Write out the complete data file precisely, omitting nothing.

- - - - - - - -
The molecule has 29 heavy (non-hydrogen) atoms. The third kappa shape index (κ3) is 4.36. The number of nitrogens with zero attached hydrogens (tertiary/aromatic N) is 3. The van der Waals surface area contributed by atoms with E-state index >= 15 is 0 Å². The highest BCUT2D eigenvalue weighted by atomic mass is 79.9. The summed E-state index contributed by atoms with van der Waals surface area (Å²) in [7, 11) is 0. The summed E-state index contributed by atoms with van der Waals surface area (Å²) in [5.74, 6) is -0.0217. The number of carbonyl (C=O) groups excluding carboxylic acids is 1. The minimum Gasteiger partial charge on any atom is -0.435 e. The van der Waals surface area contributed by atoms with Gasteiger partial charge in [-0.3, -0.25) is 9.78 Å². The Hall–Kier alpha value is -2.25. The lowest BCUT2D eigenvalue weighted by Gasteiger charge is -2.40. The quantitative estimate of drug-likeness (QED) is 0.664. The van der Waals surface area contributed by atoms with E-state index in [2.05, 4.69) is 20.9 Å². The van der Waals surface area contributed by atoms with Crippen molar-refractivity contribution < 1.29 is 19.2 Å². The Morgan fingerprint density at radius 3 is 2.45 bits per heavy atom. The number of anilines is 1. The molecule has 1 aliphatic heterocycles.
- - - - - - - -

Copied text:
The molecule has 29 heavy (non-hydrogen) atoms. The third kappa shape index (κ3) is 4.36. The number of nitrogens with zero attached hydrogens (tertiary/aromatic N) is 3. The van der Waals surface area contributed by atoms with E-state index >= 15 is 0 Å². The highest BCUT2D eigenvalue weighted by atomic mass is 79.9. The summed E-state index contributed by atoms with van der Waals surface area (Å²) in [7, 11) is 0. The summed E-state index contributed by atoms with van der Waals surface area (Å²) in [5.74, 6) is -0.0217. The number of carbonyl (C=O) groups excluding carboxylic acids is 1. The minimum Gasteiger partial charge on any atom is -0.435 e. The van der Waals surface area contributed by atoms with Gasteiger partial charge in [-0.3, -0.25) is 9.78 Å². The Hall–Kier alpha value is -2.25. The lowest BCUT2D eigenvalue weighted by Gasteiger charge is -2.40. The quantitative estimate of drug-likeness (QED) is 0.664. The van der Waals surface area contributed by atoms with E-state index in [2.05, 4.69) is 20.9 Å². The van der Waals surface area contributed by atoms with Crippen molar-refractivity contribution < 1.29 is 19.2 Å². The Morgan fingerprint density at radius 3 is 2.45 bits per heavy atom. The number of anilines is 1. The molecule has 1 aliphatic heterocycles.